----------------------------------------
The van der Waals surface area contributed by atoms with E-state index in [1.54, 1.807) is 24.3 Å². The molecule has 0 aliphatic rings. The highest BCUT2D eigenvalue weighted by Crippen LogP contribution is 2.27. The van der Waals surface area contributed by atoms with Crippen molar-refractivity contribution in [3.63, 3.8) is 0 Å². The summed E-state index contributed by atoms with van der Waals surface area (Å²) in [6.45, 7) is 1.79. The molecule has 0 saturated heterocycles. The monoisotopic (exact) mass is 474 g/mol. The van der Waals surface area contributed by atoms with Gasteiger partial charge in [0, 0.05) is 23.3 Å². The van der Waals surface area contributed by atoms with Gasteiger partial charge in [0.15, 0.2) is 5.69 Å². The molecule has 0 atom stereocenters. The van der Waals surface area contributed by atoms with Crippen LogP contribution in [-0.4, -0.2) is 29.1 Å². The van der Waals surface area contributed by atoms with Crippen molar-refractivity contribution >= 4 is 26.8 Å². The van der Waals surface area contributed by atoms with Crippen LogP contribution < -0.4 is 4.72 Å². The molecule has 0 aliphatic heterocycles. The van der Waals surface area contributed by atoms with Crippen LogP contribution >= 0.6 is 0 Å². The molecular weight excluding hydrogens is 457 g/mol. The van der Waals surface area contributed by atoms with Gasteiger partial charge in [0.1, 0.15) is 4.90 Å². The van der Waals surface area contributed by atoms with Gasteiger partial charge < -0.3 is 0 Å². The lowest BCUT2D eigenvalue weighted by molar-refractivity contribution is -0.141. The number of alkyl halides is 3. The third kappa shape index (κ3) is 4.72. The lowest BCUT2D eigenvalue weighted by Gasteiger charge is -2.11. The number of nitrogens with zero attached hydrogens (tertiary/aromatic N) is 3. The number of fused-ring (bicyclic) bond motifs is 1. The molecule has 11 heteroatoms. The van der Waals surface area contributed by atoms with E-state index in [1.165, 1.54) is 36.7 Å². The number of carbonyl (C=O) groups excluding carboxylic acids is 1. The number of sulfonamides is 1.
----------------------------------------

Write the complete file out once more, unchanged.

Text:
The van der Waals surface area contributed by atoms with E-state index in [1.54, 1.807) is 24.3 Å². The molecule has 0 aliphatic rings. The highest BCUT2D eigenvalue weighted by Crippen LogP contribution is 2.27. The van der Waals surface area contributed by atoms with Crippen molar-refractivity contribution in [3.63, 3.8) is 0 Å². The summed E-state index contributed by atoms with van der Waals surface area (Å²) in [6.45, 7) is 1.79. The molecule has 0 saturated heterocycles. The monoisotopic (exact) mass is 474 g/mol. The van der Waals surface area contributed by atoms with Gasteiger partial charge in [0, 0.05) is 23.3 Å². The van der Waals surface area contributed by atoms with Gasteiger partial charge in [0.15, 0.2) is 5.69 Å². The molecule has 0 atom stereocenters. The van der Waals surface area contributed by atoms with Crippen LogP contribution in [-0.4, -0.2) is 29.1 Å². The van der Waals surface area contributed by atoms with Crippen molar-refractivity contribution >= 4 is 26.8 Å². The van der Waals surface area contributed by atoms with Crippen LogP contribution < -0.4 is 4.72 Å². The molecule has 0 aliphatic heterocycles. The van der Waals surface area contributed by atoms with Crippen LogP contribution >= 0.6 is 0 Å². The molecular weight excluding hydrogens is 457 g/mol. The van der Waals surface area contributed by atoms with Gasteiger partial charge in [0.1, 0.15) is 4.90 Å². The van der Waals surface area contributed by atoms with Gasteiger partial charge < -0.3 is 0 Å². The lowest BCUT2D eigenvalue weighted by molar-refractivity contribution is -0.141. The number of alkyl halides is 3. The third kappa shape index (κ3) is 4.72. The lowest BCUT2D eigenvalue weighted by Gasteiger charge is -2.11. The number of nitrogens with zero attached hydrogens (tertiary/aromatic N) is 3. The number of fused-ring (bicyclic) bond motifs is 1. The molecule has 11 heteroatoms. The van der Waals surface area contributed by atoms with E-state index in [1.165, 1.54) is 36.7 Å². The number of carbonyl (C=O) groups excluding carboxylic acids is 1. The number of sulfonamides is 1.